The long-held idea of building such a fast track was to boost trade in this Balkan country, linking the Adriatic Sea port of Bar in the south with the Serbian border in the north. But successive European feasibility studies concluded that it would be too complex and too expensive.
So Chino stepped up with $1 billion. It is not a gift for Montenegro, but a loan that must be repaid.
However, six years after construction work began, only about 41 km have been built, making it one of the most expensive highways in the world.
After crossing bridges and tunnels dug in the field in the section that has been built, we literally reached the end of the road. The project has been plagued by accusations of corruption and bribery, and is already two years behind schedule.. Some wonder if it will ever end.
The terms of the agreement with China state that if Montenegro defaults on the loan installments, any decision on the damages owed will be made in Beijing. China could seize other assets, including potentially the port of Bar.
One Montenegrin government minister who inherited this poisoned chalice is 34-year-old Milojko “Mickey” Spajić. He seemed remarkably bright and unconcerned as we met over Zoom and explained how he had devised and secured a payment deal so the highway would never bankrupt his country.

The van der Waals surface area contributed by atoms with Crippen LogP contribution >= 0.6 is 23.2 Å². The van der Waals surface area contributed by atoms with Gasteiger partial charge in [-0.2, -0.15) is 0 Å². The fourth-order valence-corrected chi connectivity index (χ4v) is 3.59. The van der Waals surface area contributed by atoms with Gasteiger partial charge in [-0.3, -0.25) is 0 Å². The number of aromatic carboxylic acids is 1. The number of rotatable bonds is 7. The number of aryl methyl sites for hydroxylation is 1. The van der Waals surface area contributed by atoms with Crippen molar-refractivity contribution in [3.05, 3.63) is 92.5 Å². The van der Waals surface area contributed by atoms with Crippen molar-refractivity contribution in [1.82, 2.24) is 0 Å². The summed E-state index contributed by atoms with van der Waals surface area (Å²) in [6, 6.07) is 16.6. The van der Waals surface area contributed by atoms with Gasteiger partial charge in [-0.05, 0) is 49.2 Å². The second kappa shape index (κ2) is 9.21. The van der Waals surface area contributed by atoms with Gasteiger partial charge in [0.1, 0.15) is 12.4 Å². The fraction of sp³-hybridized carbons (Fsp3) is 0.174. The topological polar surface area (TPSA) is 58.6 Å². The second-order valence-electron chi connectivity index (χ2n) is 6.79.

For him, Montenegro’s position is emblematic of many smaller countries seeking financing to start infrastructure projects and boost their economies.
“We need investments. If the Chinese are the only ones interested in investing, I say ‘go ahead’but you just have to be careful with the terms of these investments, their conditions and make sure that everything is in line with your general policies”, he pointed out.
However, last week, Spajić lost his job when a new minority government was formed. Building the rest of the highway – and paying off China’s debt – will now be a problem for his successor.
Despite all the criticism leveled at China, there is a project that some present as example of good construction practices and effective cooperation between East and West. It is right on the Adriatic coast near Montenegro: in Croatia.